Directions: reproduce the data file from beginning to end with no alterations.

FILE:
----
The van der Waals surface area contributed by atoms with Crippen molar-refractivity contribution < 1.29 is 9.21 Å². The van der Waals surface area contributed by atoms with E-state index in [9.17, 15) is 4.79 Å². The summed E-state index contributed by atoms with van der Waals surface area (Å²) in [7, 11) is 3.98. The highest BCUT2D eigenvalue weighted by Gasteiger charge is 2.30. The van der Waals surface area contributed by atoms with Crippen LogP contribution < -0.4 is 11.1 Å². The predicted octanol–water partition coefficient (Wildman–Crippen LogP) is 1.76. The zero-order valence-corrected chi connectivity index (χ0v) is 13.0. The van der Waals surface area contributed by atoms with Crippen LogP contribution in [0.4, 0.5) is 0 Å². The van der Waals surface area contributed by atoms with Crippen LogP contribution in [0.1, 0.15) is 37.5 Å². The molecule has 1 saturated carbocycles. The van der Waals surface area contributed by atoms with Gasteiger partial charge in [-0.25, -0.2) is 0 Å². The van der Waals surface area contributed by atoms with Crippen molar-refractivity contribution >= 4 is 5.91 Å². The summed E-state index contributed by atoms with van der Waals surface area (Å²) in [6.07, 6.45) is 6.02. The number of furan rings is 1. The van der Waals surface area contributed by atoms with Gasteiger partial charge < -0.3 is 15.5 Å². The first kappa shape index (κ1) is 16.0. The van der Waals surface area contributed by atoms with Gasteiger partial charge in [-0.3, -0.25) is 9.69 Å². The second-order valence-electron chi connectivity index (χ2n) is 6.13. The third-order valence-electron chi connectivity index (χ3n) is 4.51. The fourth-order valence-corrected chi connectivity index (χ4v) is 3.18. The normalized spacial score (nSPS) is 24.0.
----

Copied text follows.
The van der Waals surface area contributed by atoms with Crippen molar-refractivity contribution < 1.29 is 9.21 Å². The van der Waals surface area contributed by atoms with E-state index in [9.17, 15) is 4.79 Å². The summed E-state index contributed by atoms with van der Waals surface area (Å²) in [7, 11) is 3.98. The highest BCUT2D eigenvalue weighted by Gasteiger charge is 2.30. The van der Waals surface area contributed by atoms with Crippen LogP contribution < -0.4 is 11.1 Å². The predicted octanol–water partition coefficient (Wildman–Crippen LogP) is 1.76. The zero-order valence-corrected chi connectivity index (χ0v) is 13.0. The van der Waals surface area contributed by atoms with Crippen LogP contribution in [0.4, 0.5) is 0 Å². The van der Waals surface area contributed by atoms with Crippen LogP contribution in [0.1, 0.15) is 37.5 Å². The molecule has 1 saturated carbocycles. The van der Waals surface area contributed by atoms with Gasteiger partial charge in [-0.25, -0.2) is 0 Å². The van der Waals surface area contributed by atoms with Crippen molar-refractivity contribution >= 4 is 5.91 Å². The summed E-state index contributed by atoms with van der Waals surface area (Å²) in [6.07, 6.45) is 6.02. The number of furan rings is 1. The van der Waals surface area contributed by atoms with Gasteiger partial charge < -0.3 is 15.5 Å². The first kappa shape index (κ1) is 16.0. The van der Waals surface area contributed by atoms with Gasteiger partial charge in [-0.3, -0.25) is 9.69 Å². The second-order valence-electron chi connectivity index (χ2n) is 6.13. The third-order valence-electron chi connectivity index (χ3n) is 4.51. The fourth-order valence-corrected chi connectivity index (χ4v) is 3.18. The normalized spacial score (nSPS) is 24.0.